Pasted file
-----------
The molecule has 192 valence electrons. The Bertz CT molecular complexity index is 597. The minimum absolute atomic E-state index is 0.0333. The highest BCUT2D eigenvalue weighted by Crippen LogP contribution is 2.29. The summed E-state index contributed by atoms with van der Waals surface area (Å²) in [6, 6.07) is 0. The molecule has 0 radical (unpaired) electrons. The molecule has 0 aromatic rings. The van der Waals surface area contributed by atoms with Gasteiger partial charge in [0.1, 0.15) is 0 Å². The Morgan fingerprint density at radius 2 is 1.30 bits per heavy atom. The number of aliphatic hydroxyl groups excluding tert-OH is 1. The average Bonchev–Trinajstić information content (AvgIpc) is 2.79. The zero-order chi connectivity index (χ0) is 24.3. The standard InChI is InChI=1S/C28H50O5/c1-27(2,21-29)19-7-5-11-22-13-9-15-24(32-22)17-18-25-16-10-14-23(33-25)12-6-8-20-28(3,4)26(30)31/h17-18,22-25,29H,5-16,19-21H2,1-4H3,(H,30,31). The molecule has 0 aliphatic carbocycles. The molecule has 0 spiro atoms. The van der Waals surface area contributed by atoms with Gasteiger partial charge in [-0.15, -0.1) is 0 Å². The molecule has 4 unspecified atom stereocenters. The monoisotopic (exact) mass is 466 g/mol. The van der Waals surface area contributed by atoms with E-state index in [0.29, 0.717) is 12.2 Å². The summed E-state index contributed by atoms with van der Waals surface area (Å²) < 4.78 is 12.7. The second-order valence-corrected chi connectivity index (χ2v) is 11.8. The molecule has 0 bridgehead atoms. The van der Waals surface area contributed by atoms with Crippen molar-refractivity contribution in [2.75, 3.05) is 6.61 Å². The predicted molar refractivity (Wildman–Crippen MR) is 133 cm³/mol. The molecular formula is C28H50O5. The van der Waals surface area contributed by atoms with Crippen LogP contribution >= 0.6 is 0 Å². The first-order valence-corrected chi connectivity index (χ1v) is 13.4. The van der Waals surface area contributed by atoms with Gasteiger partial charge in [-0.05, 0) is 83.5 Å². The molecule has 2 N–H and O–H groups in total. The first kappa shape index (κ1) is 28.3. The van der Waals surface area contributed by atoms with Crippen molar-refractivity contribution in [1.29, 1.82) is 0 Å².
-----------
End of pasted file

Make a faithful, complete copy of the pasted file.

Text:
The molecule has 192 valence electrons. The Bertz CT molecular complexity index is 597. The minimum absolute atomic E-state index is 0.0333. The highest BCUT2D eigenvalue weighted by Crippen LogP contribution is 2.29. The summed E-state index contributed by atoms with van der Waals surface area (Å²) in [6, 6.07) is 0. The molecule has 0 radical (unpaired) electrons. The molecule has 0 aromatic rings. The van der Waals surface area contributed by atoms with Gasteiger partial charge in [0.1, 0.15) is 0 Å². The Morgan fingerprint density at radius 2 is 1.30 bits per heavy atom. The number of aliphatic hydroxyl groups excluding tert-OH is 1. The average Bonchev–Trinajstić information content (AvgIpc) is 2.79. The zero-order chi connectivity index (χ0) is 24.3. The standard InChI is InChI=1S/C28H50O5/c1-27(2,21-29)19-7-5-11-22-13-9-15-24(32-22)17-18-25-16-10-14-23(33-25)12-6-8-20-28(3,4)26(30)31/h17-18,22-25,29H,5-16,19-21H2,1-4H3,(H,30,31). The molecule has 0 aliphatic carbocycles. The molecule has 0 spiro atoms. The van der Waals surface area contributed by atoms with Gasteiger partial charge in [-0.15, -0.1) is 0 Å². The molecule has 4 unspecified atom stereocenters. The monoisotopic (exact) mass is 466 g/mol. The van der Waals surface area contributed by atoms with E-state index in [0.29, 0.717) is 12.2 Å². The summed E-state index contributed by atoms with van der Waals surface area (Å²) < 4.78 is 12.7. The second-order valence-corrected chi connectivity index (χ2v) is 11.8. The molecule has 0 bridgehead atoms. The van der Waals surface area contributed by atoms with Crippen molar-refractivity contribution in [2.75, 3.05) is 6.61 Å². The predicted molar refractivity (Wildman–Crippen MR) is 133 cm³/mol. The molecular formula is C28H50O5. The van der Waals surface area contributed by atoms with Crippen LogP contribution >= 0.6 is 0 Å². The first-order valence-corrected chi connectivity index (χ1v) is 13.4. The van der Waals surface area contributed by atoms with Gasteiger partial charge in [-0.05, 0) is 83.5 Å². The molecule has 2 N–H and O–H groups in total. The first kappa shape index (κ1) is 28.3. The van der Waals surface area contributed by atoms with Crippen molar-refractivity contribution in [1.29, 1.82) is 0 Å².